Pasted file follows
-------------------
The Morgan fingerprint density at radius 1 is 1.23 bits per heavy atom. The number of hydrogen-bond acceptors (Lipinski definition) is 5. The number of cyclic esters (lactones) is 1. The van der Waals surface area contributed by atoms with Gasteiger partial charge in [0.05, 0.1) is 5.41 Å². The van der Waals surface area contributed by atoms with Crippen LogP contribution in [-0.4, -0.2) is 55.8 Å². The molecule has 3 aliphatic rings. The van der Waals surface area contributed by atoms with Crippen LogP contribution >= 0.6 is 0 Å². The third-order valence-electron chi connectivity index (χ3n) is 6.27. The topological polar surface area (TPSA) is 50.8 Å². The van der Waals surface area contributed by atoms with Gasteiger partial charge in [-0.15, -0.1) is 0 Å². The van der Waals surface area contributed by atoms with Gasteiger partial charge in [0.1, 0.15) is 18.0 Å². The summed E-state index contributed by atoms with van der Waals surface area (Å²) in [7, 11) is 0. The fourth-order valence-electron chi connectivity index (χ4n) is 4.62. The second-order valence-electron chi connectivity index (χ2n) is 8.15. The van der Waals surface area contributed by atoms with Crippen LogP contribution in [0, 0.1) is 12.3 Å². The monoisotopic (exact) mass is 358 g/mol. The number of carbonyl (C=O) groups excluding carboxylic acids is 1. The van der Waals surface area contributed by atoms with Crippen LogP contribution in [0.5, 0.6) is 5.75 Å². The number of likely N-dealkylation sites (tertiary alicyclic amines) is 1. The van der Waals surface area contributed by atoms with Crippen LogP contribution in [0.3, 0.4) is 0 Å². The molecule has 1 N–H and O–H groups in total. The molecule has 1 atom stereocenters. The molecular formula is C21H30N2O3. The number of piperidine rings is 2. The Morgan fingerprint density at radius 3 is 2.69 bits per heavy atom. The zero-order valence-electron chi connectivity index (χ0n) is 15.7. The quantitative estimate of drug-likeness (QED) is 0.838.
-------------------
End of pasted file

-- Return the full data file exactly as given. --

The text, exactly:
The Morgan fingerprint density at radius 1 is 1.23 bits per heavy atom. The number of hydrogen-bond acceptors (Lipinski definition) is 5. The number of cyclic esters (lactones) is 1. The van der Waals surface area contributed by atoms with Gasteiger partial charge in [0.05, 0.1) is 5.41 Å². The van der Waals surface area contributed by atoms with Crippen LogP contribution in [-0.4, -0.2) is 55.8 Å². The molecule has 3 aliphatic rings. The van der Waals surface area contributed by atoms with Crippen LogP contribution >= 0.6 is 0 Å². The third-order valence-electron chi connectivity index (χ3n) is 6.27. The topological polar surface area (TPSA) is 50.8 Å². The van der Waals surface area contributed by atoms with Gasteiger partial charge in [-0.15, -0.1) is 0 Å². The van der Waals surface area contributed by atoms with Gasteiger partial charge in [0.1, 0.15) is 18.0 Å². The summed E-state index contributed by atoms with van der Waals surface area (Å²) in [7, 11) is 0. The fourth-order valence-electron chi connectivity index (χ4n) is 4.62. The second-order valence-electron chi connectivity index (χ2n) is 8.15. The van der Waals surface area contributed by atoms with Crippen LogP contribution in [0, 0.1) is 12.3 Å². The monoisotopic (exact) mass is 358 g/mol. The number of carbonyl (C=O) groups excluding carboxylic acids is 1. The van der Waals surface area contributed by atoms with Crippen LogP contribution in [0.5, 0.6) is 5.75 Å². The number of likely N-dealkylation sites (tertiary alicyclic amines) is 1. The van der Waals surface area contributed by atoms with Crippen LogP contribution in [0.3, 0.4) is 0 Å². The molecule has 1 N–H and O–H groups in total. The molecule has 1 atom stereocenters. The molecular formula is C21H30N2O3. The number of piperidine rings is 2. The Morgan fingerprint density at radius 3 is 2.69 bits per heavy atom. The zero-order valence-electron chi connectivity index (χ0n) is 15.7. The quantitative estimate of drug-likeness (QED) is 0.838.